Dalton Roberts: A frugal guide to feeding the birds

Dalton Roberts: A frugal guide to feeding the birds

November 27th, 2012 by Dalton Roberts in Life Entertainment

Dalton Roberts

Dalton Roberts

Photo by Contributed Photo /Times Free Press.

We see people in one way, not realizing they have been in many roles and economic conditions in their lives. People have said to me many times, "You must make a lot of money to afford all those fancy seeds and feeders you write about. I'd like to feed birds, but I just can't afford it."

I have been so poor at times and for periods of my life that if the wolf had ever come to my door, he would have had to bring his own picnic lunch. Even after years of employment and a decent retirement plan, I still do not live high on the hog. I do understand that bird feeding can be as expensive as you care to make it.

I also know you can find ways to enjoy the birds no matter what your income is. Look upon it as a challenge to your ingenuity.

Recently a man wrote thanking me for getting him into bird watching. He spoke of how his blood pressure had dropped and how he could hardly wait every morning to get to his bird-watching window. From the kinds of seeds he mentioned feeding his birds, I could see he was not a wealthy man. One thing he mentioned was corn.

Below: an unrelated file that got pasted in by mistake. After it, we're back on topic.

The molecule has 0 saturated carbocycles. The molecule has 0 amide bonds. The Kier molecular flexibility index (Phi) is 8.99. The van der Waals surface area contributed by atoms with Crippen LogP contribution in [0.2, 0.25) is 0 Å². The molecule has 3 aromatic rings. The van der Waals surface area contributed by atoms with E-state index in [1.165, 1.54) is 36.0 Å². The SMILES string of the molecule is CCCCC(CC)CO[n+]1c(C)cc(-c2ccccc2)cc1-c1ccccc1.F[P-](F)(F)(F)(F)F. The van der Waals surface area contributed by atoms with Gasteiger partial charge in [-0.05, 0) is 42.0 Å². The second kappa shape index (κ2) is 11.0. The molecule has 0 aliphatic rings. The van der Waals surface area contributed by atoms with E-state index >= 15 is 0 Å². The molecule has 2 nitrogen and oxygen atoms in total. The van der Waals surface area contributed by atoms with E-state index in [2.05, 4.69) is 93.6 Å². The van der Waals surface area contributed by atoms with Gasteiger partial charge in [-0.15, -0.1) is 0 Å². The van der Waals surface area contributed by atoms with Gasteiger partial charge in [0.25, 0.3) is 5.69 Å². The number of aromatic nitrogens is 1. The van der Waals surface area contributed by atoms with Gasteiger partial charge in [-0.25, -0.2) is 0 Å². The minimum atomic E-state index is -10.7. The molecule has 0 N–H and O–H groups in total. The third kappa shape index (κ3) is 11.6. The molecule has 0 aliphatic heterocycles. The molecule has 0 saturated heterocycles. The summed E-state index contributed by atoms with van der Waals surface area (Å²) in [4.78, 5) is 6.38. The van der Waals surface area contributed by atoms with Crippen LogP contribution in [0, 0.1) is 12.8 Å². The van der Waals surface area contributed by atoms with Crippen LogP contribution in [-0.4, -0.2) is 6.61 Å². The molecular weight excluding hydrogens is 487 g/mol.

Corn is one of the cheapest seeds a person can buy for birds. It is amazing how many birds go for it. Not just blackbirds. Gorgeous birds like the cardinal love it. It is a nourishing food and will keep birds warm during severe cold spells.

Speaking of corn, you can get a bag of popcorn for a buck at a Dollar Store and enjoy feeding the ducks at the lake or a nearby pond. The antics of the ducks make this one of my favorite bird-feeding experiences.

Coming down the economic scale, a bag of general mix bird food is still within the budget of most, and the good thing is that you can attract all birds with it. The sunflower seeds attract the most desirable birds such as chickadees, titmice and goldfinch; the safflower brings in the cardinals (it's their favorite), and the millet brings in the doves and sparrows.

Sparrows are one of the most under-appreciated species of birds. The reputation of the English sparrow is the main reason, but the Black-throated sparrow is a delight with a beautiful song. Some sparrows are so beautiful you will mistake them for warblers.

In case the regularity of filling feeders does not appeal to you, there's no reason you cannot be like a man wrote me and called himself "an occasional angel" to the birds.

He wrote, "Maybe I am lazy but I never stick with feeding birds. But I do like to help them out during the worst cold spells. So I get out my biggest cornbread skillet and make a big slab of cornbread. I even put a half cup of peanut butter in it and lots of grease. Then I lay it out on a flat surface and it's first come, first served. Before the last bite is gone I will see woodpeckers, redbirds, wrens, blue jays and every kind of bird that works this part of the planet. Maybe my cornbread saves a few of them from Old Man Winter."

If you can't be a regular feeder, be an occasional angel.

Contact Dalton Roberts at DownhomeP@aol.com.